Kerry Johnson

The other day, I got a text from a former student who has since become a friend (one of the greatest joys of being an educator.) It had been months since we had spoken, but he asked one of my favorite questions: “Hey Ms. J! How are you? I have a song stuck in my head and I can’t remember the name of it. Can you tell me the name of the piece Vox sang at the spring concert when I was a 10th grader? I want to look it up on YouTube.” He wasn’t asking about an exceptional piece of choral literature. You wouldn’t find it on any contest lists. However, my tenor/bass ensemble brought down the house with it that spring. Of course I remembered it. I smile every time I receive a question like this. I feel lucky to have learned how to create these experiences for my students. I wasn’t always so adept.

As a new teacher, in what now seems like another life, I often found myself caught up in games of comparisons. I remember sitting at professional music conferences listening enviously to choirs who effortlessly sang the pieces I wished my choir could sing. I longed for the day when every student in my program could match pitch and sing dissonance on purpose. I heard the voices of mentors and instructors in my head who began lectures with “quality choral programs include….” The imposter syndrome was real – not for any one person but for the program I thought I was supposed to have.

In those early days of my career, I know I did a great disservice to my students. Far too often I programmed for the choir I wanted rather than the choir I had. I avoided pop music and other pieces my students would have loved because “good programs don’t sing those pieces.” I became obsessed with doing everything “right.” I wondered why my students didn’t always reflect my passion.

As I have now passed the midpoint of my teaching career, I reflect back on those early days with nostalgia – and sometimes more than a bit of embarrassment. Most of the time, when I think about that young teacher who began her career as the only choir director in a small school, I wish that I could go back and tell her this: There is no “right” way to do this.

Yes, teaching vocal health is important. Yes, exposing students to a wide variety of musical genres and composers is ideal. Yes, teaching music literacy is an important component in a successful program. How you do it, and how quickly you and your ensembles meet milestones – does. not. matter. Students, by and large, will not remember the history of the Baroque piece they sang in 10th grade. They won’t remember the scores they received at music contest. They won’t remember the names of the modes or be able to tell you the difference between natural, melodic and harmonic minor.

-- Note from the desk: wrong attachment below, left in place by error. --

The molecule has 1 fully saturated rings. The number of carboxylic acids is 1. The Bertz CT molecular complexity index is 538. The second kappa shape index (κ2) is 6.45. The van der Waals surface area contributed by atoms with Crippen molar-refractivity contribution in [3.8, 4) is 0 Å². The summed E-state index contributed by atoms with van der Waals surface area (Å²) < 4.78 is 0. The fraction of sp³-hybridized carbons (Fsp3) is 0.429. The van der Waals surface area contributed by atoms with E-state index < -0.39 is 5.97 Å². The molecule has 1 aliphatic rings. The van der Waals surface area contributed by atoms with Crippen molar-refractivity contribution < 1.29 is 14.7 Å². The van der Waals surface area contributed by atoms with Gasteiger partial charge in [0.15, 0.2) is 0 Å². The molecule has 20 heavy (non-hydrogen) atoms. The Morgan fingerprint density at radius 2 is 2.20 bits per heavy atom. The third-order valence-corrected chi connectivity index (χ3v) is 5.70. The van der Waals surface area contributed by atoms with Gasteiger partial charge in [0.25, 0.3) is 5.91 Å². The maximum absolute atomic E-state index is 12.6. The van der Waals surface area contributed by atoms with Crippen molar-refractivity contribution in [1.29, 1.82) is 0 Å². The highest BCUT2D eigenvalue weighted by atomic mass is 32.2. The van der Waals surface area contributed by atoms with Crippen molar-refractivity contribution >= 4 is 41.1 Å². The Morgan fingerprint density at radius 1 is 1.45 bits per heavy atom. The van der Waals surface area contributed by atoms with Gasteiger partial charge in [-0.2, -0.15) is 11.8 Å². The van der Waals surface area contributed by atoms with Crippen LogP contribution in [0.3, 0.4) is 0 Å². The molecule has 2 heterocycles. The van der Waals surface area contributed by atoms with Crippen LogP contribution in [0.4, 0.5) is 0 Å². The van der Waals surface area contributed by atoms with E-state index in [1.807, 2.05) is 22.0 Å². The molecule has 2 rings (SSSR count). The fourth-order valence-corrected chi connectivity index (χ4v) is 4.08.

They will remember the times they felt seen and valued in your classroom. They will remember the melodies that spoke to their hearts. They will cherish the feeling of accomplishment that came when the whole ensemble reached a milestone together. They will know that they found a love of singing with you.

So, if you are finding yourself caught between what is and what you think should be, don’t be afraid to start where your choir is. Program pop music, if that’s what your choir needs to ignite their interest. Sing in unison. Teach in the oral tradition. Celebrate victories – no matter how small. Competition scores and accolades are nice, but the things that last can’t be measured in this way. If your students feel safe in your classroom and love what they are singing, what you are doing is “right.” Don’t let the experts tell you differently.